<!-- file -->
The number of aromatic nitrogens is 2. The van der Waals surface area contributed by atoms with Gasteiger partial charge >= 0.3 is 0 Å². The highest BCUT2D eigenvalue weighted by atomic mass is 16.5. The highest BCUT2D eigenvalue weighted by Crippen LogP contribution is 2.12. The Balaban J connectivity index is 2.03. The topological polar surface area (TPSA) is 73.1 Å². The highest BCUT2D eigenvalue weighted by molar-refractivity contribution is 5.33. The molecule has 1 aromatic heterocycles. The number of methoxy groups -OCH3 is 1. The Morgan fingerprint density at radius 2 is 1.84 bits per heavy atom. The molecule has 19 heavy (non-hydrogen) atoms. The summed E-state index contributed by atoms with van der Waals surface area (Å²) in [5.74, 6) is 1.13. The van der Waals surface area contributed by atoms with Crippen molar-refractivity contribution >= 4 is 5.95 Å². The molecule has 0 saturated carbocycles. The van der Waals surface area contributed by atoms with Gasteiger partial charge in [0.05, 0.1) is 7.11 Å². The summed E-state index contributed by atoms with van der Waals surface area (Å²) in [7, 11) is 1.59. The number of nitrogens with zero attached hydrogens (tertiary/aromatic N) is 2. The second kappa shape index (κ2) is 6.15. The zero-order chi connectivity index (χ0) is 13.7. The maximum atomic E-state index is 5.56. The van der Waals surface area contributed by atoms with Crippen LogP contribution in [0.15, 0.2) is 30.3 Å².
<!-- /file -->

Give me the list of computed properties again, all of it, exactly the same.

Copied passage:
The number of aromatic nitrogens is 2. The van der Waals surface area contributed by atoms with Gasteiger partial charge >= 0.3 is 0 Å². The highest BCUT2D eigenvalue weighted by atomic mass is 16.5. The highest BCUT2D eigenvalue weighted by Crippen LogP contribution is 2.12. The Balaban J connectivity index is 2.03. The topological polar surface area (TPSA) is 73.1 Å². The highest BCUT2D eigenvalue weighted by molar-refractivity contribution is 5.33. The molecule has 1 aromatic heterocycles. The number of methoxy groups -OCH3 is 1. The Morgan fingerprint density at radius 2 is 1.84 bits per heavy atom. The molecule has 19 heavy (non-hydrogen) atoms. The summed E-state index contributed by atoms with van der Waals surface area (Å²) in [5.74, 6) is 1.13. The van der Waals surface area contributed by atoms with Crippen molar-refractivity contribution >= 4 is 5.95 Å². The molecule has 0 saturated carbocycles. The van der Waals surface area contributed by atoms with Gasteiger partial charge in [0.05, 0.1) is 7.11 Å². The summed E-state index contributed by atoms with van der Waals surface area (Å²) in [7, 11) is 1.59. The number of nitrogens with zero attached hydrogens (tertiary/aromatic N) is 2. The second kappa shape index (κ2) is 6.15. The zero-order chi connectivity index (χ0) is 13.7. The maximum atomic E-state index is 5.56. The van der Waals surface area contributed by atoms with Crippen LogP contribution in [0.15, 0.2) is 30.3 Å².